As crazy as it sounds, this is more than simple idle speculation.
From the link:
Last month, Apple CEO Steve Jobs hinted that a big acquisition is in the works—that is, Apple might tap into its $50 billion war chest. I’ve been trying to wrap my mind around $50 billion ever since.
Also from the link; not quite a smoking gun, but it does give you something to think about:
The more intriguing acquisition target is Facebook. Jobs is probably kicking himself for not thinking up social networking. He fancies himself a cultural revolutionist wielding technology, and that’s exactly what Facebook and CEO Mark Zuckerberg have become for this next generation.
Jobs and Zuckerberg had been spotted enjoying a stroll in an obscure park near Palo Alto shortly before Jobs suggested a major acquisition may be in the works. This bit of news, reported by the Los Angeles Times, set off a whirlwind of speculation that Facebook was the target.
Something of a match made in heaven. Get psychedelic and start grooving on a motherboard’s layout.
Here’s some music to help the journey.
This BusinessWeek article is actually about the demise of risk-taking in Silicon Valley, and it does a great job of identifying some of the players who’ve collectively killed risk in the one-time land of starry-eyed entrepreneurs.
The final culprit — Wall Street — and the indictment against it is interesting, true and really applies across the spectrum of business sectors as a succinct reminder of the myriad problems facing the Street and what has become business as usual. Particularly the point about Sarbox and why entrepreneurs might shy away from IPOs.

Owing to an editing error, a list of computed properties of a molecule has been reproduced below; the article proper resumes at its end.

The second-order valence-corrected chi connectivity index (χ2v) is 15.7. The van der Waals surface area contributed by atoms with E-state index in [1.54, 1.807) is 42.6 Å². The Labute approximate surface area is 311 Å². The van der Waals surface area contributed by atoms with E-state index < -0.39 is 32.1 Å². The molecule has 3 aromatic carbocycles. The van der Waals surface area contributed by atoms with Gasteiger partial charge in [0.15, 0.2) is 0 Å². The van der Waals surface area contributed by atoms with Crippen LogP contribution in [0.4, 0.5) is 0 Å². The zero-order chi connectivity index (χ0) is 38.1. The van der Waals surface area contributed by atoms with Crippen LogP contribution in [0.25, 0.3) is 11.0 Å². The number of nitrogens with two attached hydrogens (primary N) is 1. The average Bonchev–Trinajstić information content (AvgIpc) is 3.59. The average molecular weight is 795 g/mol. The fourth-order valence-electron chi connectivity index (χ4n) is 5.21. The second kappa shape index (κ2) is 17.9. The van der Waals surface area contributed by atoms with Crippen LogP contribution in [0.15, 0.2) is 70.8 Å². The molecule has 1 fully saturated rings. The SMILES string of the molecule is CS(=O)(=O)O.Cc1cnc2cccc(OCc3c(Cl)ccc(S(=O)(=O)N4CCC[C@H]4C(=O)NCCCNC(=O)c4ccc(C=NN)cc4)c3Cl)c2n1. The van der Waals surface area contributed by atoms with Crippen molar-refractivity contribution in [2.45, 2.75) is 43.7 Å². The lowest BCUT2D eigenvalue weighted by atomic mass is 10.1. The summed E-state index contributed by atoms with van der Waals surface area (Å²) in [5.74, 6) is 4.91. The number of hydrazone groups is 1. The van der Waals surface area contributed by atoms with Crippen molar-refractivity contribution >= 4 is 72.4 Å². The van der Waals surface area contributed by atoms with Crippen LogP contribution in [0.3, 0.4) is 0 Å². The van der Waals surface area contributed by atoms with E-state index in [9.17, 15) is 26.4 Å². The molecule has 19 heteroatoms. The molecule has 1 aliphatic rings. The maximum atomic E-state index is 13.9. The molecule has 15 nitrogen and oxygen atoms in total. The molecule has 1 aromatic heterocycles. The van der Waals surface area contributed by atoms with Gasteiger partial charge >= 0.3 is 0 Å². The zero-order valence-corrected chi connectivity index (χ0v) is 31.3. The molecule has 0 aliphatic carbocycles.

From the first link:
Wall Street hasn’t played as direct a role in Silicon Valley since the late 1990s, when analysts like Mary Meeker and bankers like Frank Quattrone knew as much about new startups in the Valley as the VCs did. That’s part of the problem.
Startups have to want to go public in order to go for the home run. And most entrepreneurs today just don’t. Blame it on bankers and analysts who no longer care about a company with a sub-$500 million capitalization; blame it on Sarbanes-Oxley; blame it on activist hedge funds who don’t give CEOs the leash to innovate; blame it on scars from companies going public in the 1990s that had no business going public and paid the price.
But too many great entrepreneurs sell early not because they’re lazy, not because they want a quick buck, but because the idea of running a company all the while trying to meet quarter-by-quarter Wall Street estimates is antithetical to risk-taking.
Verdict: There’s got to be a reward for all that risk, and until the public markets become a place great entrepreneurs aspire to get to, that risk-reward equation is hopelessly lopsided.